Monday, March 8, 2010

A Book Review...

Two of my favorite hobbies (and chores) are cooking and baking.  Another favorite, not surprisingly, is reading cook books.  They feed off each other nicely.  I don’t get too many complaints from my family, although I know my mother wishes that “cleaning” was a little closer to the top of the list :j.  Cookies, cakes, quick breads, and most other baked goods have been within my skill mastery for a long time.  But somehow bread, regular old yeast bread, always alluded me.  It didn’t even matter if I only had to bake it- I still managed to mess it up.  If involved yeast, I had to pass it by (with one delicious exception, but that’s another post.)
    Enter Artisan Bread in Five Minutes a Day.  I came across this cookbook in the USCCA e-Newsletter a few months ago.  The review said it told how to make a bread dough you could store in the refrigerator, then pull out when you wanted bread.  Sounded good, but considering my previous relationship with yeast bread, I passed the email onto my mom, knowing that she would probably find it more useful than I would.  (My mom makes the best 100% whole wheat bread in the whole world, by the way.)  She thought it looked interesting, and got the brilliant idea of renting it from the library.  After reading, I decided to try my hand at a batch.  It turned out perfect.
    The recipes in the book range from crusty french bread, to pitas, to pizza, to rich brioche.  They are really easy to make, at least the ones we have tried, and really versatile.  The Master Recipe is for boule, a crusty round loaf of bread.  It only has four ingredients, and mixes up in about ten minutes.  There is no kneading, instead the bread is allowed to rise until it falls and then refrigerated.  The recipe itself is exact (no “4-6 cups of flour”, ONE part of yeast recipes that always killed me,) but still forgiving.  And this one bread dough makes really good:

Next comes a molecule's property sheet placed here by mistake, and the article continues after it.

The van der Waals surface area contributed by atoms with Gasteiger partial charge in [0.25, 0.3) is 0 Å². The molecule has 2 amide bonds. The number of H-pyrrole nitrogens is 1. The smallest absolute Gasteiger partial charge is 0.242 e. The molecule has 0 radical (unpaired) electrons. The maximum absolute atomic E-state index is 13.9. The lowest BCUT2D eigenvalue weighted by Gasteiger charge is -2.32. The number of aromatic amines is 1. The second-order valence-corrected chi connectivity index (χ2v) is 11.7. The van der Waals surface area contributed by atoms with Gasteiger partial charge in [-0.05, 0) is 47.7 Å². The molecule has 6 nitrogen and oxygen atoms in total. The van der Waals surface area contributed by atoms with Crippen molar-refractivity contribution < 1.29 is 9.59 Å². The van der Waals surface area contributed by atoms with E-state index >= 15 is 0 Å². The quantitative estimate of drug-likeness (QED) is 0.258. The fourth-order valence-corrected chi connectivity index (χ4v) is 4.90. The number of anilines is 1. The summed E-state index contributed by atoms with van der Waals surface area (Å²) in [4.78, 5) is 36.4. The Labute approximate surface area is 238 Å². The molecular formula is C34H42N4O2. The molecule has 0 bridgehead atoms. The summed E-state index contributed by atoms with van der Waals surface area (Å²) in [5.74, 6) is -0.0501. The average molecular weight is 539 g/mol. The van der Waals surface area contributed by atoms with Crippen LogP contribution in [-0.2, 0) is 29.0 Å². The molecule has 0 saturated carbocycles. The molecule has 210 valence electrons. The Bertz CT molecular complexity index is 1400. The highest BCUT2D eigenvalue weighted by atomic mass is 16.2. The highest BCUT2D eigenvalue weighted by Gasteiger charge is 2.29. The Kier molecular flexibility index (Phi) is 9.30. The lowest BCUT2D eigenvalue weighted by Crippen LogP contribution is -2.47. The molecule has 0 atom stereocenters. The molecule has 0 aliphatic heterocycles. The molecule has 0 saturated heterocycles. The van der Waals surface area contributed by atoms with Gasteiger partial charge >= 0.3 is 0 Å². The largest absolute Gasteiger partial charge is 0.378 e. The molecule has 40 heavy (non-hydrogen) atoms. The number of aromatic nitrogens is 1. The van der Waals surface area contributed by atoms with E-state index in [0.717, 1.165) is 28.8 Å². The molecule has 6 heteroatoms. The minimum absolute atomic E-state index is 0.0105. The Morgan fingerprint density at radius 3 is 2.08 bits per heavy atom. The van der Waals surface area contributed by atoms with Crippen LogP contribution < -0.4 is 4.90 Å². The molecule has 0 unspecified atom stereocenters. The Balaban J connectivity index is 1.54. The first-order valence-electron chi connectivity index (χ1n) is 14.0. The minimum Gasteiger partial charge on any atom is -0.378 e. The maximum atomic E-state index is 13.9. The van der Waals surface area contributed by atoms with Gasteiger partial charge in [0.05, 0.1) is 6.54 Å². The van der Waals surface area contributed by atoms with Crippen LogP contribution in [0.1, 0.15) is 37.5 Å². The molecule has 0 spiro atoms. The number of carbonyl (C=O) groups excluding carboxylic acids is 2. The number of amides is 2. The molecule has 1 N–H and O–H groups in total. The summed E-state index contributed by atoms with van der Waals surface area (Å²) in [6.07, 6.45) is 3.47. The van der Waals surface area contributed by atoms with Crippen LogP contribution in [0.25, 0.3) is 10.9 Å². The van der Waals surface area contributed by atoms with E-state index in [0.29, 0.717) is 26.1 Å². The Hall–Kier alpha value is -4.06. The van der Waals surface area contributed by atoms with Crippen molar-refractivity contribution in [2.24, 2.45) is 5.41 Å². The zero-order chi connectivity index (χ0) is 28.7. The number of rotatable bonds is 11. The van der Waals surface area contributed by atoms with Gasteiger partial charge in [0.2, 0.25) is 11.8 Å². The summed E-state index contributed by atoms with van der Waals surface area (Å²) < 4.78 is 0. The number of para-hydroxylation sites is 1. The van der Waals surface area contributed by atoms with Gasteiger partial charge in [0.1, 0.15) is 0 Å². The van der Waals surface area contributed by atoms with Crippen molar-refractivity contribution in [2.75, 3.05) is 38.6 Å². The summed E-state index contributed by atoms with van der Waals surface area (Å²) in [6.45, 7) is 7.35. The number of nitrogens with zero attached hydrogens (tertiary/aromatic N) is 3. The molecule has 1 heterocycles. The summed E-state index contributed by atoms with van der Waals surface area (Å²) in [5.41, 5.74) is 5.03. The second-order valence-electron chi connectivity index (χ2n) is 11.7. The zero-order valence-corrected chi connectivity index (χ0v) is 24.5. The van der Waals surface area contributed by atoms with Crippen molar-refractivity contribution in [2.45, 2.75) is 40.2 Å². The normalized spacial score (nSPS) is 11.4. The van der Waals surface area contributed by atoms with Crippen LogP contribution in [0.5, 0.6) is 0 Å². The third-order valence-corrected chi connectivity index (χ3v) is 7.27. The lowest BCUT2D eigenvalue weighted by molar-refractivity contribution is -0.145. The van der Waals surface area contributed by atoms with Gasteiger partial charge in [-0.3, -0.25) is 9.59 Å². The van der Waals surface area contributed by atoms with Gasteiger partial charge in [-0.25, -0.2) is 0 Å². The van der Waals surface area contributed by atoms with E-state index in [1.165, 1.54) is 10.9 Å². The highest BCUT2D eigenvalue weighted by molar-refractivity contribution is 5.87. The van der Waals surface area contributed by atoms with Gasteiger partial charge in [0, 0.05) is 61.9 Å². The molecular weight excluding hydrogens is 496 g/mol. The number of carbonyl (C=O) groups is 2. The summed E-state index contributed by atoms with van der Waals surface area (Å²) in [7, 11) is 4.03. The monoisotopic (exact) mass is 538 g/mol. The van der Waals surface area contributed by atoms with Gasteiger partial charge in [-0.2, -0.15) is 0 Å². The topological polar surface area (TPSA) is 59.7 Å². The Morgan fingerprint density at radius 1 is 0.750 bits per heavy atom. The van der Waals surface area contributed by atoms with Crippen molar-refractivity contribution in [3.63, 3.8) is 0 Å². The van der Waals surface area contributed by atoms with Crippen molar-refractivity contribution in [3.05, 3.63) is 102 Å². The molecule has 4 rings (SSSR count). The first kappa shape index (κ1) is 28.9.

round loaves
and probably a few other things I haven’t tried yet.  My other favorite recipe in the book is the braided challah, which I have also used for hamburger buns, raisin bread, and, just today, really yummy caramel pecan rolls. 
    I admit, I have had a few mess-ups.  The recipes using whole wheat flour did not work well for us, but that may be because we are used to the aforementioned best-in-the-world whole wheat bread, and because we mill our own flour.  I also have made some mistakes in measuring due to a really noisy kitchen, and I’ve completely forgotten to put a few batches of bread away after their rise and fall.  This isn’t a problem with the master recipe, which I have let sit over night without problems, but it is NOT good when there is eggs in the bread, like the challah or the chocolate bread. 
    So that is the review for my new favorite cookbook.  Check your library and try it out.  If you are considering purchasing it through Amazon, they will give me a tiny percentage if you order through the link on the little widget.  Kind of a nice deal- I get a good picture of the book and a little extra change, and you don’t have to go searching for it.  I have mixed feelings about Amazon.  I love it because I can find what I need so easily, but at the same time it bugs me because I know I should hunt local a little more.  Of course not everyone has a local bookstore, and Amazon has small stores...I think the best thing about Amazon is the product reviews.  You get a variety of opinions, and sometimes really good advice.  Do the pros outweigh the cons?  Depends on the product. Am I rambling?  Sorry.  Enjoy!

1 comment:

  1. This is from the Mom who "makes the best 100% whole wheat bread in the whole world." Every once in a while you get a craving for hard crusty bread to go with that salad or spaghetti and the bread described above is just that. The best part of this is that the family is not dependent on me making all the bread and it has gone so far that my 13 year old son can now make this bread also, enough said-I won't ramble.